Quantity versus Quality
Which would you rather have: 500 mediocre leads or 25 – 30 high value leads? The answer is obvious and yet many exhibitors who attend trade shows try to talk to as many people as possible then go back to the office with a fist full of business cards and say; “see what I accomplished.”
The cost of following up on these so-called business leads is enormous and it leaves your sales reps often disheartened with the number of rejections they receive. The solution is three fold:
Set focused objectives
The success of your exhibit program hinges on your strategic approach. The first step is to focus your efforts on a single purpose. Clearly articulate what you want to achieve from your exhibit program. This objective helps you establish the metrics you will ultimately use to measure your success. But it is not enough to just say your objective is to collect high value unless you also clearly identify the profile of what a high quality lead looks like. In a world filled with highly specialized channels of communication, trying to be everything to everyone is faulty thinking.
Select the right shows
Our discussion of profile helps you select the right shows and events. Talk to the show organizer of the event you are targeting and learn who the delegates are. This will be based on previous year’s attendance or perhaps those who have pre-registered for this year’s event. Look carefully and see if there is a match between the potential audience and the profile you have created. Will there be sufficient targeted people to justify your exhibit decision? All too often exhibitors choose their shows by the sheer volume of attendees. The problem with this approach is the thesis of our discussion: quantity versus quality.
Train your staff on how to mine the show for high value contacts.
Suppose you have chosen a show and upon in-depth investigation you discover that ten percent of the expected audience fits your profile. If you don’t equip your staff with the necessary tools to differentiate the ten percent you have identified from the ninety percent who are outside your area of interest, they will waste lots of time talking to people who can add little value to your strategic exhibit plan.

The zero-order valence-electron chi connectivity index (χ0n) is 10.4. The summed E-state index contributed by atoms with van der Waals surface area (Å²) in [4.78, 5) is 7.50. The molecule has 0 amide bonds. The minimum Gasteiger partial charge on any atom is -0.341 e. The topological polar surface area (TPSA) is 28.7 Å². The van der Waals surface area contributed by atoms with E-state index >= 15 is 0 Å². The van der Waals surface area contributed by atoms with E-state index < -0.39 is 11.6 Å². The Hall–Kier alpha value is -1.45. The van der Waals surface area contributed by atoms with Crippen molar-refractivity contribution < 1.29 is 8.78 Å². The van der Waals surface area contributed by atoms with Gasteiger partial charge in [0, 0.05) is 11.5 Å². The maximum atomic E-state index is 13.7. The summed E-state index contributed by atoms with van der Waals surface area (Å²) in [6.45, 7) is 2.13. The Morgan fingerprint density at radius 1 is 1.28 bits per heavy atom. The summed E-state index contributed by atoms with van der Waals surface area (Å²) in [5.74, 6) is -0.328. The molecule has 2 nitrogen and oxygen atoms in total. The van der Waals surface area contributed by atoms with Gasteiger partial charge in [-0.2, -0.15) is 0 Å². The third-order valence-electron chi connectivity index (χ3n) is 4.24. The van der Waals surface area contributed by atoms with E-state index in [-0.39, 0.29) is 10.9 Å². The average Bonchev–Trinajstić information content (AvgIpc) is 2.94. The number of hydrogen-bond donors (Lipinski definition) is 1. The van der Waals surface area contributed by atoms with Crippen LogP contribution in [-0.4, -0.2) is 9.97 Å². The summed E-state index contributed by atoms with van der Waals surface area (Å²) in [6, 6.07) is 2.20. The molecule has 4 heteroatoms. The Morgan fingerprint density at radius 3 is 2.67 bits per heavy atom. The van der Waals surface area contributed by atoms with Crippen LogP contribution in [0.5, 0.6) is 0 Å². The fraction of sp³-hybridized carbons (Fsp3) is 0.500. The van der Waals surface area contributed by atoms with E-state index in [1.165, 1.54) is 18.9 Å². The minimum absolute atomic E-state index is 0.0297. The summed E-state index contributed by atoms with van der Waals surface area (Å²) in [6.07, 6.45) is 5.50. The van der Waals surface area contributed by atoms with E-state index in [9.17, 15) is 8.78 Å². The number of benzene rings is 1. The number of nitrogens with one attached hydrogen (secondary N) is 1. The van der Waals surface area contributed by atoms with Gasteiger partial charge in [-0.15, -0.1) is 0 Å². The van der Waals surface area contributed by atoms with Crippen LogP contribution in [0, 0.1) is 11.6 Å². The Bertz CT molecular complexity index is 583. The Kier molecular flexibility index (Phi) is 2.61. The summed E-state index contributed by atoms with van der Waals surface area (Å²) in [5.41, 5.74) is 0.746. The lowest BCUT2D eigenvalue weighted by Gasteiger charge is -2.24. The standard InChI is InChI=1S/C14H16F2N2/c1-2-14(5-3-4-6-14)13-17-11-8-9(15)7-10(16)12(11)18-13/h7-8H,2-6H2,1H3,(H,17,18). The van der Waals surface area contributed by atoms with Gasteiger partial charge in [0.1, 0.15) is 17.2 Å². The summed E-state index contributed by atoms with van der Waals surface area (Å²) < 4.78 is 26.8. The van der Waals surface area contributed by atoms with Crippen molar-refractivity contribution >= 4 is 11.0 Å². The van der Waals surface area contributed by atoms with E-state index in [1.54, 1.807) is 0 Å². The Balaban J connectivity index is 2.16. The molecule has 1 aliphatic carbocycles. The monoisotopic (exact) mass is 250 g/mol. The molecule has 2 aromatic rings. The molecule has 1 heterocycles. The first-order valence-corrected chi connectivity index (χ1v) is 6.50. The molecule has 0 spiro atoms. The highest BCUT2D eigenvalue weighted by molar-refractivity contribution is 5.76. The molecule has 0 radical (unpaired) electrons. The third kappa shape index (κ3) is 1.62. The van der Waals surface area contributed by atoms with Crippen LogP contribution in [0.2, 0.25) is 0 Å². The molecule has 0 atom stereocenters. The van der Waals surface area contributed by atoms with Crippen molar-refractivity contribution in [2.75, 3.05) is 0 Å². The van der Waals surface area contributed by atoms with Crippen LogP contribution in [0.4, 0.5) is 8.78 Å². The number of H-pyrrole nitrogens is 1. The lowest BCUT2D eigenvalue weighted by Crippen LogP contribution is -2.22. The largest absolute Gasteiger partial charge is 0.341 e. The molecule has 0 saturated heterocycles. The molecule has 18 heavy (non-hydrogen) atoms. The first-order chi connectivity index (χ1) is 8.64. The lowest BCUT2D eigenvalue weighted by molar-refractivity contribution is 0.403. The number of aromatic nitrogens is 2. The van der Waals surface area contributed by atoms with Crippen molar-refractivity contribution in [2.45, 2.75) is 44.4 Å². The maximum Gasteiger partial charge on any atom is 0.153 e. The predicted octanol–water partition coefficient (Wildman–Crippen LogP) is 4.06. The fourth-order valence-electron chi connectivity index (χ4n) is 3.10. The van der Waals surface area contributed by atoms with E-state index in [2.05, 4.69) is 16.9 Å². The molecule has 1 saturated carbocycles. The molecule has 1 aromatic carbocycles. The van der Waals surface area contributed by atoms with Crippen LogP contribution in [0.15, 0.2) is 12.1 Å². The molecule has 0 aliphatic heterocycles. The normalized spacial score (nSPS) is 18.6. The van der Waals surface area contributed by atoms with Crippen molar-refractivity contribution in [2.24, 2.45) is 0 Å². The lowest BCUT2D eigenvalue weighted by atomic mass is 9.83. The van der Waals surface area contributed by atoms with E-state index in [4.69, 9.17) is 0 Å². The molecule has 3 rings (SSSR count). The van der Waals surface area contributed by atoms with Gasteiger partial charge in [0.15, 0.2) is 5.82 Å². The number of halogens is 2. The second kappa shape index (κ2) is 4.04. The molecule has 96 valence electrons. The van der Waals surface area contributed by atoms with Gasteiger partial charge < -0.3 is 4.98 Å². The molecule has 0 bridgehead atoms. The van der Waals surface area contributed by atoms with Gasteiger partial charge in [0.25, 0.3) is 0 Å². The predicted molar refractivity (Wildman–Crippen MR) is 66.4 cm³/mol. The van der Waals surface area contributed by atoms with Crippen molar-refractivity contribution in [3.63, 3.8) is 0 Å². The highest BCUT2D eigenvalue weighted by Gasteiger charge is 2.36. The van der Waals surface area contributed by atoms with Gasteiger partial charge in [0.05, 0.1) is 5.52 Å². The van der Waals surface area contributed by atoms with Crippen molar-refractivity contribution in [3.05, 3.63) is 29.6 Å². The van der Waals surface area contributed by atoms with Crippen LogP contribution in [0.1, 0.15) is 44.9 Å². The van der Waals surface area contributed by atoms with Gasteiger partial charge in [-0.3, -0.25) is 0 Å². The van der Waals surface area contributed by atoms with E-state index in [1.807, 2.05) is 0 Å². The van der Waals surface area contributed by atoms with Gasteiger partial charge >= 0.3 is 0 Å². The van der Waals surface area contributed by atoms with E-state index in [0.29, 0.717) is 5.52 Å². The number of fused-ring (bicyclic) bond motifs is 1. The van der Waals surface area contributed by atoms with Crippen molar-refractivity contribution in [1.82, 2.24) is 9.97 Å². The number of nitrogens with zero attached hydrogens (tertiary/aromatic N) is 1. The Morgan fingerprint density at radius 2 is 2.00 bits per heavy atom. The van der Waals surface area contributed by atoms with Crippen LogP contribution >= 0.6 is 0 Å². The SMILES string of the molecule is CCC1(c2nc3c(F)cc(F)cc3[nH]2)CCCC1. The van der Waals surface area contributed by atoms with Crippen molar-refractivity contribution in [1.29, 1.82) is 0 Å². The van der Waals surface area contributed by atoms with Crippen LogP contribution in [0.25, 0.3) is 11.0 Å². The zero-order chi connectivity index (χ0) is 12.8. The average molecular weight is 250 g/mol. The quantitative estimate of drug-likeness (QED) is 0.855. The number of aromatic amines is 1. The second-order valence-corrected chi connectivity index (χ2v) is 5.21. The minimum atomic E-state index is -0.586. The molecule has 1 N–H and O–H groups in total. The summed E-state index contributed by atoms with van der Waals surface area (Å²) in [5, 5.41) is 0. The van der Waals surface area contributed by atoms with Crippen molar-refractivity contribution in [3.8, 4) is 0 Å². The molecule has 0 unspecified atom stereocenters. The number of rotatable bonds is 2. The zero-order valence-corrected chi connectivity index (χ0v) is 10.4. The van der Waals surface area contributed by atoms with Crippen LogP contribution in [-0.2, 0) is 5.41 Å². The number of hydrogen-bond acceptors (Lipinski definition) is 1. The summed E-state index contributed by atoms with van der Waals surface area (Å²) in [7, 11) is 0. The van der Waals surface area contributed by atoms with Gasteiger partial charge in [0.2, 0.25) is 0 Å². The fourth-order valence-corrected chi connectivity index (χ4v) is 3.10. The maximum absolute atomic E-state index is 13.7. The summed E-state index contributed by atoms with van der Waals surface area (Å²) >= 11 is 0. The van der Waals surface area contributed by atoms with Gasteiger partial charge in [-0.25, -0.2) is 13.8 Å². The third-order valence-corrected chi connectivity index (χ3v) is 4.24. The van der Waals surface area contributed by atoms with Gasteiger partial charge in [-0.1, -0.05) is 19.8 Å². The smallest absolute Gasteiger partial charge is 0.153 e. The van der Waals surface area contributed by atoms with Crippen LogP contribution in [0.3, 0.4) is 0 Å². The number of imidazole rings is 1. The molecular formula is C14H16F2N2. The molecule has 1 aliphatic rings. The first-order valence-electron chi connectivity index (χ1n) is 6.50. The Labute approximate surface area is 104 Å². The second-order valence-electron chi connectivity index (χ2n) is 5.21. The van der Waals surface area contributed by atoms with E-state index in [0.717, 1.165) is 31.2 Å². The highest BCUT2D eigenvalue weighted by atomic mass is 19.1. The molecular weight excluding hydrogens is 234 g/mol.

Your training initiative should include setting clear, focused and measurable objectives for each of your booth staff. This should include a detailed description of the profile of those high-value contacts and the skills your staff needs to do their job efficiently and effectively. The best tool you have at your disposal is the use of a pre-show/event briefing. This can be done on-site immediately prior to the show opening, on-line a few weeks prior to the show or as part of a sales meeting or conference call. The choice is yours.
Attempting to reach well-established goals without giving people the right tools is tantamount to disaster. An NFL coach whose team is playing in the Super Bowl assembles the team just before game opening, reviews the plays, the opponents and the field and then leaves the players with a final word of encouragement to excite their emotions so when the enter the playing field they are primed and pumped and ready to meet the challenge.
Your Super Bowl is the next trade show your staff attends. The trick is to get focused on the right people, select the right shows and establish the game plan. You don’t want to get 100 touchdowns; 2 or 3 are often all that’s needed to win.
© 2010 by Barry Siskind. Barry Siskind is author of Powerful Exhibit marketing. He is also President of International Training and Management Company who offers a number of services to exhibitors including the creation and implementation of a mystery-shopping program. Contact Barry at email@example.com for more information.